A straightforward, honest and positive leadership practitioner. I’ve had the privilege of either being part of, or actually leading teams of self-reliant high performers from an early age often in challenging environments. I chose to serve in the Royal Marines at an early age and was promoted through the ranks and awarded the Sword of Honour and Commando Medal in Officer Training. I served on operations globally for 15 years.
For the last 16 years and as a founding director of Mission Performance, I’ve developed close collaborative relationships with clients from a wide range of industries helping them deliver their strategy and to transform their internal leadership and management capability. By establishing clarity, creating the right mindset and culture, transferring knowledge and skills through coaching, we help our clients develop the agility to survive and thrive in their own challenging environments.
I still like a challenge and have twice raced to the North Pole, winning both times, and still enjoy many endurance and adventure challenges. Finally, I’m a proud father of three and husband.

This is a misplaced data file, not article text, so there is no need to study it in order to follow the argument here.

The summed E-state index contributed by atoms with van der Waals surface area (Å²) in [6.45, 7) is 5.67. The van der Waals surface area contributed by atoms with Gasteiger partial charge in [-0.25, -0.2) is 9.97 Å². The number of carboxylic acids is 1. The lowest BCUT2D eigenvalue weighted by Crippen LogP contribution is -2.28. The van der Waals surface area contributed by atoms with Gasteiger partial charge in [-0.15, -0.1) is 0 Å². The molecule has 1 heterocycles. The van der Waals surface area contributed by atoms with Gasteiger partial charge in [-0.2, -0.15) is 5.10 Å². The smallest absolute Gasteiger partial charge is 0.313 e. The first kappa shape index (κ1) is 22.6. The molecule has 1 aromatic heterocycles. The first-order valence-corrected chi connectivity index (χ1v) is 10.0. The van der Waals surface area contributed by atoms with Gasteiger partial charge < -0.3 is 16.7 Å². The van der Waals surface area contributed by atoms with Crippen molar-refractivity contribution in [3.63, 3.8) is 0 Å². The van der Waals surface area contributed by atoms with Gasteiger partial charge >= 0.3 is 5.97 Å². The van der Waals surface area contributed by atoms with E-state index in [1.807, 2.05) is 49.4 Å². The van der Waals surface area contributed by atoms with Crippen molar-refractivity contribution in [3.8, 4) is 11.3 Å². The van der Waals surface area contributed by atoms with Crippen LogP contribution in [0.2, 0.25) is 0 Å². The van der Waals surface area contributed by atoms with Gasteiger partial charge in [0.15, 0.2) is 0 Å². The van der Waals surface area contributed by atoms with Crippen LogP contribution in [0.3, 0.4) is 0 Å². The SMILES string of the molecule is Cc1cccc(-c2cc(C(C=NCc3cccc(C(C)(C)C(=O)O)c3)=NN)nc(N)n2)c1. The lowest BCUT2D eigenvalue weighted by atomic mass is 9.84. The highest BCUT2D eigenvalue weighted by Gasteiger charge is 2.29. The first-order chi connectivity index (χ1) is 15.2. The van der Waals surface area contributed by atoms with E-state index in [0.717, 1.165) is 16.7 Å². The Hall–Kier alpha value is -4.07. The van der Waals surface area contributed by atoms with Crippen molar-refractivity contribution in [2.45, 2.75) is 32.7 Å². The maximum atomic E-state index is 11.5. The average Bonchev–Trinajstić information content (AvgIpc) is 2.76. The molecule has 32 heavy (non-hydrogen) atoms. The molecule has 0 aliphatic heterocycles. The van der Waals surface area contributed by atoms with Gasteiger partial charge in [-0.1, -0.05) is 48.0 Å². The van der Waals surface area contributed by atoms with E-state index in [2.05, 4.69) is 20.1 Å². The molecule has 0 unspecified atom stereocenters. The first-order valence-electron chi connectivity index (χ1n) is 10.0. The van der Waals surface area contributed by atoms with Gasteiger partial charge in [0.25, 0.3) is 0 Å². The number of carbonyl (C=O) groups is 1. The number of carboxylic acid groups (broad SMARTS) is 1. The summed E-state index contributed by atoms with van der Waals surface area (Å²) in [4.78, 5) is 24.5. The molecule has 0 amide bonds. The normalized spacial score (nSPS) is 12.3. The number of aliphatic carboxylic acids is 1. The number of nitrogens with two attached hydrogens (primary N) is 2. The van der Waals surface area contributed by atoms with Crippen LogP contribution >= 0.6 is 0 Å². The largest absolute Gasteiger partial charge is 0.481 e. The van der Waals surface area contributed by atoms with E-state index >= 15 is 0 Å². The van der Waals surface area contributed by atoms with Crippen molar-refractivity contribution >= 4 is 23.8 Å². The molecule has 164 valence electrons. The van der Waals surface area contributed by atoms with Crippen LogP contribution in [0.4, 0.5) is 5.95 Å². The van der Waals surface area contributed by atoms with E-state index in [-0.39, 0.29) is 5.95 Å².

Fujitsu Polar Challenge Winner
A Race Magnetic North Pole and labelled the “Worlds Toughest Race,” started on the 13th April 2004. Seven teams raced on skis the 360 nautical miles, pulling 90-kilo sledges of supplies and equipment. Competing against each other in the harshest of conditions, the teams raced from Resolute Bay in the Canadian North West Territories, around and across the many islands forming the Queen Elizabeth Island chain, to the Magnetic North Pole. Only two teams finished the race.
Chris Captained Team Fujitsu, who had the added challenge of integrating a volunteer novice into his team for a BBC documentary only five weeks before the race start. Against all odds and defying expert opinion, Chris inspired, engaged and empowered his novice teammate and went on to win the Polar Challenge by only a few hours. His story is one of building a winning mindset, incredible teamwork, stamina, courage and determination; the thrill of a close encounter with a Polar Bear, their daily battle with the frozen ice fields and the danger of frostbite in temperatures, which with wind-chill, sometimes dropped as low as – 65 degrees C.